Electronic Journal of Probability

Asymptotic behavior of the Brownian frog model

Erin Beckman, Emily Dinan, Rick Durrett, Ran Huo, and Matthew Junge

Full-text: Open access

Abstract

We introduce an extension of the frog model to Euclidean space and prove properties for the spread of active particles. Fix $r>0$ and place a particle at each point $x$ of a unit intensity Poisson point process $\mathcal{P} \subseteq \mathbb{R} ^d - \mathbb{B} (0,r)$. Around each point in $\mathcal{P} $, put a ball of radius $r$. A particle at the origin performs Brownian motion. When it hits the ball around $x$ for some $x \in \mathcal{P} $, new particles begin independent Brownian motions from the centers of the balls in the cluster containing $x$. Subsequent visits to the cluster do nothing. This waking process continues indefinitely. For $r$ smaller than the critical threshold of continuum percolation, we show that the set of activated points in $\mathcal{P} $ approximates a linearly expanding ball. Moreover, in any fixed ball the set of active particles converges to a unit intensity Poisson point process.

Article information

Source
Electron. J. Probab., Volume 23 (2018), paper no. 104, 19 pp.

Dates
Received: 15 December 2017
Accepted: 21 August 2018
First available in Project Euclid: 20 October 2018

Permanent link to this document
https://projecteuclid.org/euclid.ejp/1540000928

Digital Object Identifier
doi:10.1214/18-EJP215

Subjects
Primary: 60J25: Continuous-time Markov processes on general state spaces

Keywords
frog model shape theorem continuum percolation

Rights
Creative Commons Attribution 4.0 International License.

Citation

Beckman, Erin; Dinan, Emily; Durrett, Rick; Huo, Ran; Junge, Matthew. Asymptotic behavior of the Brownian frog model. Electron. J. Probab. 23 (2018), paper no. 104, 19 pp. doi:10.1214/18-EJP215. https://projecteuclid.org/euclid.ejp/1540000928


Export citation

References

  • [AMP02a] O. S. M. Alves, F. P. Machado, and S. Yu. Popov. The shape theorem for the frog model. Ann. Appl. Probab., 12(2):533–546, 2002.
  • [AMP02b] Oswaldo Alves, Fabio Machado, and Serguei Popov. Phase transition for the frog model. Electron. J. Probab., 7:no. 16, 1–21, 2002.
  • [AMPR01] O. S. M. Alves, F. P. Machado, S. Yu. Popov, and K. Ravishankar. The shape theorem for the frog model with random initial configuration. Markov Process. Related Fields, 7(4):525–539, 2001.
  • [BG81] Maury Bramson and David Griffeath. On the Williams-Bjerknes tumour growth model i. The Annals of Probability, 9(2):173–185, 1981.
  • [DZ10] Amir Dembo and Ofer Zeitouni. Large Deviations Techniques and Applications, volume 38. Springer, 2010.
  • [DP14] Christian Döbler and Lorenz Pfeifroth. Recurrence for the frog model with drift on $\mathbb{Z} ^d$. Electron. Commun. Probab., 19:no. 79, 13, 2014.
  • [Dur10] Richard Durrett. Probability: Theory and Examples. Number v. 3 in Cambridge Series in Statistical and Probabilistic Mathematics. Cambridge University Press, 2010.
  • [DG82] Richard Durrett and David Griffeath. Contact processes in several dimensions. Probability Theory and Related Fields, 59(4):535–552, 1982.
  • [GS09] Nina Gantert and Philipp Schmidt. Recurrence for the frog model with drift on $\mathbb{Z} $. Markov Process. Related Fields, 15(1):51–58, 2009.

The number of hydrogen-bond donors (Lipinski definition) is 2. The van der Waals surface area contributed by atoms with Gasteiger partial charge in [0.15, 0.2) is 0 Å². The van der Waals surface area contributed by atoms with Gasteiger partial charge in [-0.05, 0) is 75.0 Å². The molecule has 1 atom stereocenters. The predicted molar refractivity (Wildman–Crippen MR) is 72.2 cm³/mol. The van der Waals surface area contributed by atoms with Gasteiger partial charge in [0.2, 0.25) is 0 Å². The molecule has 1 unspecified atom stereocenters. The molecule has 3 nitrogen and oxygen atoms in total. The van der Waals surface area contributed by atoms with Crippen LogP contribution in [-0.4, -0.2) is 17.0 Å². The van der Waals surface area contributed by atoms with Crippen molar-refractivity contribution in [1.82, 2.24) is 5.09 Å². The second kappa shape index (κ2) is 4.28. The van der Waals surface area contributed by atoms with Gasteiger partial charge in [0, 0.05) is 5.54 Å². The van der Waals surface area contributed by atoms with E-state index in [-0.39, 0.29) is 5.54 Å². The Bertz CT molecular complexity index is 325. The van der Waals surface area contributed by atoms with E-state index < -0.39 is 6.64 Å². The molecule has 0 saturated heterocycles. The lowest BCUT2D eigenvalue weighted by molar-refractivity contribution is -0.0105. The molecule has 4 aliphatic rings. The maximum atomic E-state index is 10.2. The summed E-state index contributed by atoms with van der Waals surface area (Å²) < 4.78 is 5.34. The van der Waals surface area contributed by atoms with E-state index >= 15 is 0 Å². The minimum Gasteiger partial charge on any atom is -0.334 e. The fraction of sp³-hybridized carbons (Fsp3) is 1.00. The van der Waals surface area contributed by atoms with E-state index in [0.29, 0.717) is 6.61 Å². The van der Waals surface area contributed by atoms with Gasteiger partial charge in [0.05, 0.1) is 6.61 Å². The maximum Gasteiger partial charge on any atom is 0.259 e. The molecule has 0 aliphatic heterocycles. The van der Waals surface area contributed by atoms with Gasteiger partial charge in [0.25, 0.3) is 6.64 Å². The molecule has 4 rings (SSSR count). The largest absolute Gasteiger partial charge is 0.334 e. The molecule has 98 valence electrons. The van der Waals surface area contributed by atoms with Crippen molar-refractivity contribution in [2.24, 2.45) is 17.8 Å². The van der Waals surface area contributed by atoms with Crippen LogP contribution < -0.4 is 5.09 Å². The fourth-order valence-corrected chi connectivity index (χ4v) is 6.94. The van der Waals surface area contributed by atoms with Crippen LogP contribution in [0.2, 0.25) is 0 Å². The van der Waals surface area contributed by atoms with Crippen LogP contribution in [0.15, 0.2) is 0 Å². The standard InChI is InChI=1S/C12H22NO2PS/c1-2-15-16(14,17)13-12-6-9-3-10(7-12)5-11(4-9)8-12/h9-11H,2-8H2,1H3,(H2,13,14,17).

• [Her18] J. Hermon. Frogs on trees ? Electron. J. Probab., 23:no. 17, 40 pp, 2018.
  • [HJJ16a] Christopher Hoffman, Tobias Johnson, and Matthew Junge. From transience to recurrence with Poisson tree frogs. Ann. Appl. Probab., 26(3):1620–1635, 2016.
  • [HJJ16b] Christopher Hoffman, Tobias Johnson, and Matthew Junge. Recurrence and transience for the frog model on trees. Ann. Probab., Volume 45, Number 5: 2826-2854,.
  • [HJJ17] Christopher Hoffman, Tobias Johnson, and Matthew Junge. Infection spread for the frog model on trees. arXiv:1710.05884, 2017.
  • [HJJ18] Christopher Hoffman, Tobias Johnson, and Matthew Junge. Cover time for the frog model on trees. arXiv:1802.03428, 2018.
  • [JJ16] Tobias Johnson and Matthew Junge. The critical density for the frog model is the degree of the tree. Electron. Commun. Probab. 21:no. 82, 12, 2016.
  • [Kub16] N. Kubota. Deviation bounds for the first passage time in the frog model. ArXiv e-prints, December 2016.
  • [LMP05] Élcio Lebensztayn, Fábio P. Machado, and Serguei Popov. An improved upper bound for the critical probability of the frog model on homogeneous trees. J. Stat. Phys., 119(1-2):331–345, 2005.
  • [MR96] Ronald Meester and Rahul Roy. Continuum percolation, volume 119. Cambridge University Press, 1996.
  • [Pen03] Mathew Penrose. Random geometric graphs. Number 5. Oxford University Press, 2003.
  • [Pop01] Serguei Yu. Popov. Frogs in random environment. J. Statist. Phys., 102(1-2):191–201, 2001.
  • [RS04] Alejandro F. Ramírez and Vladas Sidoravicius. Asymptotic behavior of a stochastic combustion growth process. J. Eur. Math. Soc. (JEMS), 6(3):293–334, 2004.
  • [Ros17a] J. Rosenberg. Recurrence of the frog model on the 3,2-alternating tree. ALEA, Lat. Am. J. Probab. Math. Stat. 15: 811–836, 2018.
  • [Ros17b] J. Rosenberg. The frog model with drift on $\mathbb R$. Electron. Commun. Probab., 22:no. 30, 14 pp, 2017.
  • [Roy90] Rahul Roy. The RSW theorem and the equality of critical densities and the ‘dual’ critical densities for continuum percolation on $\mathbb{R} ^2$. 18:1563–1575, 01 1990.
  • [TW99] András Telcs and Nicholas C. Wormald. Branching and tree indexed random walks on fractals. J. Appl. Probab., 36(4):999–1011, 1999.
  • [vdBBdH01] M. van den Berg, E. Bolthausen, and F. den Hollander. Moderate deviations for the volume of the Wiener sausage. Annals of Mathematics, 153(2):355–406, 2001.